Study of birds' mating habits means dinosaurs may have seen red
A gene discovered in birds may provide evidence that dinosaurs had enhanced red colour vision, academics at the University of Cambridge said.
This red spectrum vision has helped female birds to select a mate based on external redness, which was seen as a sign of high quality.
The "red gene" was pinpointed in zebra finches earlier this year and a new study shows it originated in the reptile lineage around 250 million years ago.
It has resulted in the bright red bird feathers and painted turtles that exist today.
The gene, called CYP2J19, allows birds and turtles to convert the yellow pigments in their diets into red, which they then use to heighten colour vision in the red spectrum through droplets of red oil in their retinas.
In some birds and a few turtle species, red pigment produced by the gene is also used for external display such as red beaks and feathers, or the red neck patches and rims of shells seen in species such as the painted turtle.
Scientists traced the gene from various bird and reptile species back to the ancient archelosaur genetic line - the ancestral lineage of turtles, birds and dinosaurs.
The findings, published in the journal Proceedings of the Royal Society B, provide evidence dinosaurs would have carried the gene and had enhanced red vision.
This may have resulted in some dinosaurs producing bright red pigment for display purposes, although researchers say this is more speculative.
"These findings are evidence that the red gene originated in the archelosaur lineage to produce red for colour vision, and was much later independently deployed in both birds and turtles to be displayed in the red feathers and shells of some species, going from seeing red to being red," says senior author Dr Nick Mundy, from the University of Cambridge's Department of Zoology.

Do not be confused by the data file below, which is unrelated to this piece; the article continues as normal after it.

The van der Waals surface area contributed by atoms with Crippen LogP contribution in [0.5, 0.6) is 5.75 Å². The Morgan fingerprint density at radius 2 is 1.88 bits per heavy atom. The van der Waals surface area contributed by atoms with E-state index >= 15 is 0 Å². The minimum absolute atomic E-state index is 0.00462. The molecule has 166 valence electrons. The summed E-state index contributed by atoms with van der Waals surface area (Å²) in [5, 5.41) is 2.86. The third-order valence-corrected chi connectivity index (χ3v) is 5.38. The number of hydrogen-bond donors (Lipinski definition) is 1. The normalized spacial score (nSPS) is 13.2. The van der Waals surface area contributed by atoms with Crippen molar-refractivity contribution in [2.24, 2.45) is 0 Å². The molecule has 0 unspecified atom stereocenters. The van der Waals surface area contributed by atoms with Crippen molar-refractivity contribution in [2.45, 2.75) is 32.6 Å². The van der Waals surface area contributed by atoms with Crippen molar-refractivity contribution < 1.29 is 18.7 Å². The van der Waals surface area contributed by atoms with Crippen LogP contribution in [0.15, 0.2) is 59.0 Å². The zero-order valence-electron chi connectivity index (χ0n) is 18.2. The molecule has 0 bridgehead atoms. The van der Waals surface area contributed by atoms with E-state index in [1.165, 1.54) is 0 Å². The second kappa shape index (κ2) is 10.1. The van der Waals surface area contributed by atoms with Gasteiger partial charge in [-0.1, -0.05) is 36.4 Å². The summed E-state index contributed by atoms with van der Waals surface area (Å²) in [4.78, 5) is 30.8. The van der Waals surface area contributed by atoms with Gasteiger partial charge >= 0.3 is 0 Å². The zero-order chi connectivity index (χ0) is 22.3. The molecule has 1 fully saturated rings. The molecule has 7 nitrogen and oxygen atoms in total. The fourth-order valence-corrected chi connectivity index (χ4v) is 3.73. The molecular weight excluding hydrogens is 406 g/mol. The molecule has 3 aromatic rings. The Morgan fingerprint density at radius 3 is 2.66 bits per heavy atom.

"This external redness was often sexually selected as an 'honest signal' of genuine high quality in a mate."
Previous research in zebra finches showed a possible link between red beaks and the ability to break down toxins in the body, suggesting external redness signals physiological quality.
"The excellent red spectrum vision provided by the CYP2J19 gene would help female birds and turtles pick the brightest red males," says Hanlu Twyman, the PhD student who is lead author on the work.
Unlike mammals, avian and turtle retinal cones contain a range of brightly-coloured oil droplets, including green, yellow and red.
These oil droplets function in a similar way to filters on a camera lens.
"By filtering the incoming light, the oil droplets lead to greater separation of the range of wavelengths that each cone responds to, creating much better colour sensitivity," explained Dr Mundy. "Humans can distinguish between some shades of red such as scarlet and crimson.
"However, birds and turtles can see a host of intermediate reds between these two shades, for example.
"Our work suggests that dinosaurs would have also had this ability to see a wide spectrum of redness."
Crocodiles appear to have lost the gene, and Dr Mundy says there is evidence that oil droplets were lost from the retinas of species that were nocturnal for long periods of their genetic past, and that this hypothesis fits for mammals and snakes, and may also be the case with crocodiles.